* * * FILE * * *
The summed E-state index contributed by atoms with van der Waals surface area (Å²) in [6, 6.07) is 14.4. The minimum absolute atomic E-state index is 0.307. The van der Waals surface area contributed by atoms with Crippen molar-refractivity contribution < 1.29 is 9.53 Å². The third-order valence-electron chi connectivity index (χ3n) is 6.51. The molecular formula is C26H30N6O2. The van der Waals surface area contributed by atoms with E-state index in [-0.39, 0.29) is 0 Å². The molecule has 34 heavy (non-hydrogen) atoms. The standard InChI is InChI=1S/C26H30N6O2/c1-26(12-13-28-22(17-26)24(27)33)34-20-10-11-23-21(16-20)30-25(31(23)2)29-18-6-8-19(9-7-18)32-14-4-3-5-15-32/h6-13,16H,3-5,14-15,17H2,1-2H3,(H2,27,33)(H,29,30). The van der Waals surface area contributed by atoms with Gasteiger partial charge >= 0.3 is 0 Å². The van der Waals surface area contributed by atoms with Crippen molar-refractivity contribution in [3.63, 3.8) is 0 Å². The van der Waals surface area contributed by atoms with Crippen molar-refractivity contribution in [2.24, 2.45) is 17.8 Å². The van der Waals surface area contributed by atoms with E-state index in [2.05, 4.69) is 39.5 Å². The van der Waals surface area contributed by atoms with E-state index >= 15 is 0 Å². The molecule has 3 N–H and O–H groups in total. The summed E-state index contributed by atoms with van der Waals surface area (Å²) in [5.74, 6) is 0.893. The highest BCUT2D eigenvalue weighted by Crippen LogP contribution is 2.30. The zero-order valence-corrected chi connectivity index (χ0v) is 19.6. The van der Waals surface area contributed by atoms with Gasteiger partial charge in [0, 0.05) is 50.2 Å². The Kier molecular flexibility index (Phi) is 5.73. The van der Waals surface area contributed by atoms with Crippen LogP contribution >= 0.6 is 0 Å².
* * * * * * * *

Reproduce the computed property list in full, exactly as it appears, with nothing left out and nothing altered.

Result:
The summed E-state index contributed by atoms with van der Waals surface area (Å²) in [6, 6.07) is 14.4. The minimum absolute atomic E-state index is 0.307. The van der Waals surface area contributed by atoms with Crippen molar-refractivity contribution < 1.29 is 9.53 Å². The third-order valence-electron chi connectivity index (χ3n) is 6.51. The molecular formula is C26H30N6O2. The van der Waals surface area contributed by atoms with E-state index in [-0.39, 0.29) is 0 Å². The molecule has 34 heavy (non-hydrogen) atoms. The standard InChI is InChI=1S/C26H30N6O2/c1-26(12-13-28-22(17-26)24(27)33)34-20-10-11-23-21(16-20)30-25(31(23)2)29-18-6-8-19(9-7-18)32-14-4-3-5-15-32/h6-13,16H,3-5,14-15,17H2,1-2H3,(H2,27,33)(H,29,30). The van der Waals surface area contributed by atoms with Gasteiger partial charge >= 0.3 is 0 Å². The van der Waals surface area contributed by atoms with Crippen molar-refractivity contribution in [3.63, 3.8) is 0 Å². The van der Waals surface area contributed by atoms with Crippen molar-refractivity contribution in [2.24, 2.45) is 17.8 Å². The van der Waals surface area contributed by atoms with E-state index in [2.05, 4.69) is 39.5 Å². The van der Waals surface area contributed by atoms with E-state index >= 15 is 0 Å². The molecule has 3 N–H and O–H groups in total. The summed E-state index contributed by atoms with van der Waals surface area (Å²) in [5.74, 6) is 0.893. The highest BCUT2D eigenvalue weighted by Crippen LogP contribution is 2.30. The zero-order valence-corrected chi connectivity index (χ0v) is 19.6. The van der Waals surface area contributed by atoms with Gasteiger partial charge in [0, 0.05) is 50.2 Å². The Kier molecular flexibility index (Phi) is 5.73. The van der Waals surface area contributed by atoms with Crippen LogP contribution >= 0.6 is 0 Å².